This week we introduced the first annual report that is also a blog. I’ll be honest when we had the idea a few months ago I was rather surprised nobody had done it before and felt sure that by the time we launched someone would have done it. Well, unless our Google searches are wrong, they didn’t and we were the first. I don’t think our blog is the greatest blog on the planet but I do think it will be the start of something. I’m pretty sure that in a year or so thousands of companies will be opening up their annual reports in this way. It makes a lot of sense when you think about it. Today lots of investors go to chat rooms and so on to get their insight. This approach allows them to have a direct access and it allows the company to take part in the debate. Now of course in many parts of the world there are still limits on what a CEO or CFO that is blogging can say but the success of may executive blogs such the one by Sun CEO, Jonathan Schwartz make it clear that people like the idea of an open door policy to communication.
As for my headline to this piece the question is what you call an annual report that is also a blog. The two listed, flog (financial blog) and slog (shareholder blog) are the most common suggestions to date.
One of the major tech companies is currently looking to put all of its marketing with one agency. It has currently asked two of the large agency groups to create an agency that will be dedicated to its business and handle all aspects of marketing from online advertising to research to PR. On paper the tech firm stands to do well out of this as the two agency giants tussle to offer the best value and brains. But to my way of thinking there are several issues that should concern a firm when they go down this path:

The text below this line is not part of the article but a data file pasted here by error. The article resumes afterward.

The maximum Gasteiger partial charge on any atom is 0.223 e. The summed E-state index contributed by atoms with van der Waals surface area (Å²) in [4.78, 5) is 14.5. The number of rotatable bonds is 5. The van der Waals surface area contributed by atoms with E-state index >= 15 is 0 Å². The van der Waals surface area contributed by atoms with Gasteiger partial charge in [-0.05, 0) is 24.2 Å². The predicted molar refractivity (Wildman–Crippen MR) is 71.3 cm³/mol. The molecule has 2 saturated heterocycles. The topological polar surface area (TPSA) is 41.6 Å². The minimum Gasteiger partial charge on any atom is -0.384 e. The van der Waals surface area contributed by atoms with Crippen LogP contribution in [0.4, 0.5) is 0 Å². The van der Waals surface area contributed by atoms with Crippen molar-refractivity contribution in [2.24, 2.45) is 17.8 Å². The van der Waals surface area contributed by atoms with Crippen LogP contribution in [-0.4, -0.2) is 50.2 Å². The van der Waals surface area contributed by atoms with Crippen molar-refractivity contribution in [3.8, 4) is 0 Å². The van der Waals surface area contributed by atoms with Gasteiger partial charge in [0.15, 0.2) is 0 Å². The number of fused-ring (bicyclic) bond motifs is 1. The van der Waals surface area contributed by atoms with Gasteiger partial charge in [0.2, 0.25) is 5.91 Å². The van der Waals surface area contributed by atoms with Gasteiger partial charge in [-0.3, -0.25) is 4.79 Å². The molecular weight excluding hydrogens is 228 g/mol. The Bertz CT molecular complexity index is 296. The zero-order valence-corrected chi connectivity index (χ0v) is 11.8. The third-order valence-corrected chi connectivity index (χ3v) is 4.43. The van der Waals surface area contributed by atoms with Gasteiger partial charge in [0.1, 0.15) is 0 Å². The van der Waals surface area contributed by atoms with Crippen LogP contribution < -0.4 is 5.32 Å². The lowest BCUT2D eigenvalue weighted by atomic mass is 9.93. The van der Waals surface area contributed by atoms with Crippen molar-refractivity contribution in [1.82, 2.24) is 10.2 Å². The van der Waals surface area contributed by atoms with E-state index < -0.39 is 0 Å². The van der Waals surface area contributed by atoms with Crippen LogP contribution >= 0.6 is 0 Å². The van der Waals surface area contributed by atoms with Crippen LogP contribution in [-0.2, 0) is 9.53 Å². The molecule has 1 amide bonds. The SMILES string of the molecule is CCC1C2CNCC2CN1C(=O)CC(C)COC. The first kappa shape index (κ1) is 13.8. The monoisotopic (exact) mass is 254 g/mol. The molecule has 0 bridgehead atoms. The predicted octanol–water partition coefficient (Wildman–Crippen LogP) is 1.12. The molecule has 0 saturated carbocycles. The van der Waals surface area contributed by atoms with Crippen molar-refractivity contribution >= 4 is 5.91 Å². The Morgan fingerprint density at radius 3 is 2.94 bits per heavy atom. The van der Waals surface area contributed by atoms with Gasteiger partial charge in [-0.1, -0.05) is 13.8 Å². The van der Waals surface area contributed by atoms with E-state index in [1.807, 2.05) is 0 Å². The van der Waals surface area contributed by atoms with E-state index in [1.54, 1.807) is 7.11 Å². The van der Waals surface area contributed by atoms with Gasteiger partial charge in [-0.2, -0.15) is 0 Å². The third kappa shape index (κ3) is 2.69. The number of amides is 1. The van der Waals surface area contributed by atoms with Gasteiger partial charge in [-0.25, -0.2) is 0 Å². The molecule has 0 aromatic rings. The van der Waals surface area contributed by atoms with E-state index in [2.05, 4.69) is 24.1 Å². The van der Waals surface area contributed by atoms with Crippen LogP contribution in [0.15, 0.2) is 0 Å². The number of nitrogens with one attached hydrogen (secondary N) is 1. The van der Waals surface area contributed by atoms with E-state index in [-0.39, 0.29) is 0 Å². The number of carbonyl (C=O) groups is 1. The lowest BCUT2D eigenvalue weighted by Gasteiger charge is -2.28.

1. When you outsource all your marketing to one firm you are effectively signing them up for a VERY long time as switching is going to be even harder. So you had better be really sure you like the key people involved AND that that they will stay around.
2. The savings on the bigger pieces of the pie like advertising will likely be substantial but for the smaller pieces of the puzzle, lower cost will only mean lesser talent.
3. It will be tough to get people to work at this dedicated firm without throwing a lot of money at them (which seems to defeat the aim of the exercise). People who want to work at agencies typically do so because they want broad experience not to effectively work in house by having only one client.
4. One of the advantages of having an agency is that they work on other clients and are continually coming up with new thinking and new opportunities. These would likely dry up in a one agency scenario.
5. Integrated marketing has been around for ages and yet hardly anyone does it. Even those that do tend to have big areas where they make exceptions on the agency front. There has to be a reason why this approach hasn’t been adopted by all the major corporations around the world…
Now I know there are some who will say that I’m in no position to talk given we have a business that offer a global solution for clients. I’d argue that we only offer them PR and relevant research. We don’t try and offer them the entire solution.
When this tech firm makes its decision there will likely be a lot of speculation that others will follow. My suspicion is that some will watch to see how it works but I doubt many will immediately copy it.